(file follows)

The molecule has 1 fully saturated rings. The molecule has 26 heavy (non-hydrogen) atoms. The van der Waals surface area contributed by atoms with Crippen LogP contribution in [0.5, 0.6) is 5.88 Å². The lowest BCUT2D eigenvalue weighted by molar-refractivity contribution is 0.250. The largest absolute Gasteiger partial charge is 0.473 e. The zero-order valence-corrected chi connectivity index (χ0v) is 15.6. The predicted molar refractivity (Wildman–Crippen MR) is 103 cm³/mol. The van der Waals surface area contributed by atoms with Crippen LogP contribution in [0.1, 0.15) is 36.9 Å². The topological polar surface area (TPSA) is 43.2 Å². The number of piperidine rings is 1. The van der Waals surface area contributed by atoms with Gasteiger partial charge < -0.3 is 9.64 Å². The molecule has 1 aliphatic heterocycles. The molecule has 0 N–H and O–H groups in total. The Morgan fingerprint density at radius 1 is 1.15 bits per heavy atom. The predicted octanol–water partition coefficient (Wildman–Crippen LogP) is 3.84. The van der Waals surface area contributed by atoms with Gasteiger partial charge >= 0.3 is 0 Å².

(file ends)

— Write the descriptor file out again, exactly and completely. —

The molecule has 1 fully saturated rings. The molecule has 26 heavy (non-hydrogen) atoms. The van der Waals surface area contributed by atoms with Crippen LogP contribution in [0.5, 0.6) is 5.88 Å². The lowest BCUT2D eigenvalue weighted by molar-refractivity contribution is 0.250. The largest absolute Gasteiger partial charge is 0.473 e. The zero-order valence-corrected chi connectivity index (χ0v) is 15.6. The predicted molar refractivity (Wildman–Crippen MR) is 103 cm³/mol. The van der Waals surface area contributed by atoms with Crippen LogP contribution in [0.1, 0.15) is 36.9 Å². The topological polar surface area (TPSA) is 43.2 Å². The number of piperidine rings is 1. The van der Waals surface area contributed by atoms with Gasteiger partial charge < -0.3 is 9.64 Å². The molecule has 1 aliphatic heterocycles. The molecule has 0 N–H and O–H groups in total. The Morgan fingerprint density at radius 1 is 1.15 bits per heavy atom. The predicted octanol–water partition coefficient (Wildman–Crippen LogP) is 3.84. The van der Waals surface area contributed by atoms with Gasteiger partial charge >= 0.3 is 0 Å².